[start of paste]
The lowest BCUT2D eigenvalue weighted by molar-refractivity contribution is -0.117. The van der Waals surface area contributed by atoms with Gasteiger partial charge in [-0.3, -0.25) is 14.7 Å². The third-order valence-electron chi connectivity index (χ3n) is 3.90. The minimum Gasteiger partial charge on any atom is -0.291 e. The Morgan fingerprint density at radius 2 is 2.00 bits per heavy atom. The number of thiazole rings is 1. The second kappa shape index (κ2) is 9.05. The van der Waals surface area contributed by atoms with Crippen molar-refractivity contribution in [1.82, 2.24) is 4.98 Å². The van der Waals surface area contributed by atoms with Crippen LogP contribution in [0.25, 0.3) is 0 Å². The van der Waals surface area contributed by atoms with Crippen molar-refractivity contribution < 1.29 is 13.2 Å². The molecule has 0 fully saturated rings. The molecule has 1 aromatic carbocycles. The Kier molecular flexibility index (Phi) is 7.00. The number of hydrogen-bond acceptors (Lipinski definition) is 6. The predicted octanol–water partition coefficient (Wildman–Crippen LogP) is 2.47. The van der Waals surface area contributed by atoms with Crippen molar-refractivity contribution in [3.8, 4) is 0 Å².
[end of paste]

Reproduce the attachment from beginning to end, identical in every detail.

The lowest BCUT2D eigenvalue weighted by molar-refractivity contribution is -0.117. The van der Waals surface area contributed by atoms with Gasteiger partial charge in [-0.3, -0.25) is 14.7 Å². The third-order valence-electron chi connectivity index (χ3n) is 3.90. The minimum Gasteiger partial charge on any atom is -0.291 e. The Morgan fingerprint density at radius 2 is 2.00 bits per heavy atom. The number of thiazole rings is 1. The second kappa shape index (κ2) is 9.05. The van der Waals surface area contributed by atoms with Crippen molar-refractivity contribution in [1.82, 2.24) is 4.98 Å². The van der Waals surface area contributed by atoms with Crippen LogP contribution in [0.25, 0.3) is 0 Å². The van der Waals surface area contributed by atoms with Crippen molar-refractivity contribution < 1.29 is 13.2 Å². The molecule has 0 fully saturated rings. The molecule has 1 aromatic carbocycles. The Kier molecular flexibility index (Phi) is 7.00. The number of hydrogen-bond acceptors (Lipinski definition) is 6. The predicted octanol–water partition coefficient (Wildman–Crippen LogP) is 2.47. The van der Waals surface area contributed by atoms with Crippen molar-refractivity contribution in [3.8, 4) is 0 Å².